The Nuclear Regulatory Commission (NRC) said on Sept. 2 that it was increasing its oversight of the Pilgrim Nuclear Power Plant as a result of an inspection finding stemming from an unplanned shutdown in January. The action moves the plant into the Repetitive Degraded Cornerstone Column, indicating multiple problems in meeting one of the NRC’s plant performance criteria.

“The most recent finding highlights the continuing weaknesses in the implementation of Entergy’s program for identifying, evaluating and resolving problems at Pilgrim,” NRC Region I Administrator Dan Dorman said. “Our increased oversight will focus on understanding the reasons for those weaknesses and the actions needed to achieve sustained improvements.”

Repeated Failures

The January 2015 shutdown occurred during a blizzard when the plant was forced offline after two distribution lines failed. Several hours after the shutdown, the plant reported a failure of the high-pressure coolant injection system due to an equipment malfunction. The incident came on the heels of similar problems during 2013.

Entergy’s repeated inability to correct the plant’s problems led to the downgrade, the NRC said.

According to the statement announcing the decision, the finding stemmed from performance of the plant’s safety relief valves during the January 2015 event. The NRC noted that Entergy could have prevented the problem, “if it had properly identified, evaluated and corrected a condition that caused one of the valves to fail to operate correctly after a plant shutdown on Feb. 9, 2013. This failure to identify and correct the valve condition also constituted a violation of NRC requirements.”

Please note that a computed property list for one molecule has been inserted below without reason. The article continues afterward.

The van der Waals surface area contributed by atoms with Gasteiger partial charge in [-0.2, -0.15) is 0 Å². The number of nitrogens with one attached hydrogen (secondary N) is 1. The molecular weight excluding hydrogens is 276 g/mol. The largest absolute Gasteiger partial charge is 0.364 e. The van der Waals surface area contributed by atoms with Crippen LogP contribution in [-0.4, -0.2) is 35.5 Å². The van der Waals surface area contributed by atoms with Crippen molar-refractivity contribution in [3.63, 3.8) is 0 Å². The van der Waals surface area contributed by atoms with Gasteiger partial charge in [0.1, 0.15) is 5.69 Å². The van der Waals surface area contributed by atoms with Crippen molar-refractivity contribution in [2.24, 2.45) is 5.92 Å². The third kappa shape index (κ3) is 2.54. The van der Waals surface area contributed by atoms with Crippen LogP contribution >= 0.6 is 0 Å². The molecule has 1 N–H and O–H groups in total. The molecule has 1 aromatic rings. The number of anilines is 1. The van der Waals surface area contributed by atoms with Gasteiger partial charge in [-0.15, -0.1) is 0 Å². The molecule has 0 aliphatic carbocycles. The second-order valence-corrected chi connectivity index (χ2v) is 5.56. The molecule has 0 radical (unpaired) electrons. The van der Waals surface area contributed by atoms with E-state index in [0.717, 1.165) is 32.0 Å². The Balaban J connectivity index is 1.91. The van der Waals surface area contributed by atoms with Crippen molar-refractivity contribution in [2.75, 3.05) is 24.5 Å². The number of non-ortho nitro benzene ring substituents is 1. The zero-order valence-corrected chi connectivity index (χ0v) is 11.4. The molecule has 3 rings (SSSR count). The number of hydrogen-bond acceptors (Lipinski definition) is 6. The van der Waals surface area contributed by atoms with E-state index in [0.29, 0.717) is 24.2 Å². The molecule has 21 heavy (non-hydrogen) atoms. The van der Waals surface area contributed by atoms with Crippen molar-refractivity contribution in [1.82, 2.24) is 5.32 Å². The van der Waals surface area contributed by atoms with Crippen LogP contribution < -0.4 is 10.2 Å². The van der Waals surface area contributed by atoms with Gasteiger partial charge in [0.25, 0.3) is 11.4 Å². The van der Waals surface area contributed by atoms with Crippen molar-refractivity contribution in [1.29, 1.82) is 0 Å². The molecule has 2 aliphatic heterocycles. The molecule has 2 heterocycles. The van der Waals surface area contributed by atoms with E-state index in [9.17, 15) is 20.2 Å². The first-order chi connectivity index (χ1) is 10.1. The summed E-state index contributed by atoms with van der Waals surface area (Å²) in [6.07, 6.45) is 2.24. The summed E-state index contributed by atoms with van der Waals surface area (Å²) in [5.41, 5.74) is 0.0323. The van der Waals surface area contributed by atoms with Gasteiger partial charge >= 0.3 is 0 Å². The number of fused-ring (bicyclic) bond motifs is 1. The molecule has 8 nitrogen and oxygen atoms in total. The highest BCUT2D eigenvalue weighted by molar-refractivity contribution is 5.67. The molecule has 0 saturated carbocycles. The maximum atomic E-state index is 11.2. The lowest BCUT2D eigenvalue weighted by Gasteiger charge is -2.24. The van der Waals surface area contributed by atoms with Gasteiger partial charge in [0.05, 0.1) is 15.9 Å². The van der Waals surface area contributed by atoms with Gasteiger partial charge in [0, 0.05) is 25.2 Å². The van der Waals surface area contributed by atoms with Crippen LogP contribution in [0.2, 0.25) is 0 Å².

The move came a little more than a week after another unplanned shutdown on Aug. 22. That event reportedly resulted when a broken air-nitrogen line caused a main steam isolation valve to close.

Official Alarm

The NRC announcement alarmed officials in Massachusetts and prompted Gov. Charlie Baker to send a letter to Entergy demanding that the company correct the underlying problems. Baker urged Entergy to “take all steps necessary to perform an appropriate root cause analysis of the shutdowns and to complete all necessary repairs and corrective actions.”

U.S. Sen. Edward Markey (D-Mass.), a long-time foe of the nuclear industry and Pilgrim in particular, was more blunt.

“Pilgrim has had long-standing and repetitive safety problems and unplanned shutdowns that require this increased level of NRC oversight, especially since it is the same design as the reactors that melted down during the Fukushima nuclear disaster,” he said in a statement. “NRC must continue this aggressive oversight until Entergy can prove unequivocally that it has dedicated the resources, manpower and training to guarantee the safe and secure operation of this reactor.

An Entergy statement said the company would “review the details of the NRC’s decision to consider what actions we need to take to enable Pilgrim Station to return to normal NRC oversight.”

Pilgrim joins Arkansas Nuclear One—also owned by Entergy—as the only plants in the Repetitive Degraded Cornerstone Column.

—Thomas W. Overton, JD is a POWER associate editor.